Dear Mr. Kay,
I’ve been a fan of your books since I read The Lions of al-Rassan and lamented the fact that it was a standalone. While I haven’t read every GGK book published, I’ve read enough to know that they are part of an impressive and imaginative body of work. When I learned that River of Stars could be read on its own, even though it is set in the same world as its predecessor, Under Heaven, I requested it for review and I’m so glad I did. Not every authorial choice worked for me, but it was absolutely a pleasure to be in the hands of a master stylist and storyteller.
River of Stars is set in a 12th Century country, Kitai, whose characteristics are drawn from the history of the Song Dynasty of China, but it is rightly called a historical fantasy rather than a historical novel. The main characters and the overall story arc are based on real people and events, but the book neither fictionalizes real life individuals nor drops made-up characters into real-life events. This allows the author to create relationships and events that did not exist without pulling the reader who has knowledge of the history out of the story. I wish more authors would think of their historicals this way (when appropriate, obviously), because it frees both the author and the reader to enter the world without thinking about what it does and doesn’t have to contain.
There aren’t many of the standard markers of traditional fantasy. There are events and circumstances that don’t fit into a strictly rational conception of the world, but they seem completely reasonably within the worldview of the actors. I enjoyed this way of situation the book in the fantasy genre, but readers looking for a more traditional “fantasy” read might want to take note.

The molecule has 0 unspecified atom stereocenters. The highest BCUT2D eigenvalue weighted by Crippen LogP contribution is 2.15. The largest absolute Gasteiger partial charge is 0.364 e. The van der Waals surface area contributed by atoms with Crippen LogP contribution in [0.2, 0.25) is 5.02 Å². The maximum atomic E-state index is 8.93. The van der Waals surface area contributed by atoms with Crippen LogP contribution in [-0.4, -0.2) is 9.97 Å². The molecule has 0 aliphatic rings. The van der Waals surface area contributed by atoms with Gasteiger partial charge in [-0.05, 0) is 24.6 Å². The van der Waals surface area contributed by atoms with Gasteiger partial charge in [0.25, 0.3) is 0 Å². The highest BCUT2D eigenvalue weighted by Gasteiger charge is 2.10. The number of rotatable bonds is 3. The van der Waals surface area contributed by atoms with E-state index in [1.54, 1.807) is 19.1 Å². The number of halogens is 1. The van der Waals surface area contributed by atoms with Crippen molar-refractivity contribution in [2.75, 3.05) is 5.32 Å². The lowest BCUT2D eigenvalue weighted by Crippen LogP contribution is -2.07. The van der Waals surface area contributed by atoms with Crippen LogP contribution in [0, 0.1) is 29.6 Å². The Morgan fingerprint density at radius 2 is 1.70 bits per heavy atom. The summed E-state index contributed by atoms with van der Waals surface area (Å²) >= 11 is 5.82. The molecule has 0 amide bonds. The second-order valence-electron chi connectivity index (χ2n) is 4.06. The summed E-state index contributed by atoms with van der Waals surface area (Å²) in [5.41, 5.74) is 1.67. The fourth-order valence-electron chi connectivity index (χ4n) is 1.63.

It’s difficult to say much about the plot without giving away one of the great pleasures of reading an epic novel, which is watching the complicated cast of characters and the events unfold. Over the last couple of centuries, Kitai has become a truncated version of its former, more expansive dynastic self, with uncultured but powerful warriors to the north and a well-meaning emperor who leaves day to day policy making to his advisors. Not surprisingly, this creates both factional conflict and increasing hardship for his people. Simmering discontent bubbles to the surface and leads to open warfare, within and across Kitai’s borders.
For romance readers, there is a slowly developing relationship between two of the main POV characters. At the beginning we meet Ren Daiyan, the younger son of a relatively minor civil servant, who is training to become a warrior even though that is not a high-status occupation in Kitai (only the second or third sons of farmers go into the army). He achieves this goal, but in anything but a predictable way. We also meet Lin Shan, an unusually educated young woman who is a promising poet. Although they eventually develop a romantic relationship, they grow and mature separately and have individual experiences that recall epic romances of old rather than the kinds of stories common in the genre today. And the reader spends long stretches in the POV of other characters, some of whom come and go quickly while others recur regularly throughout the book.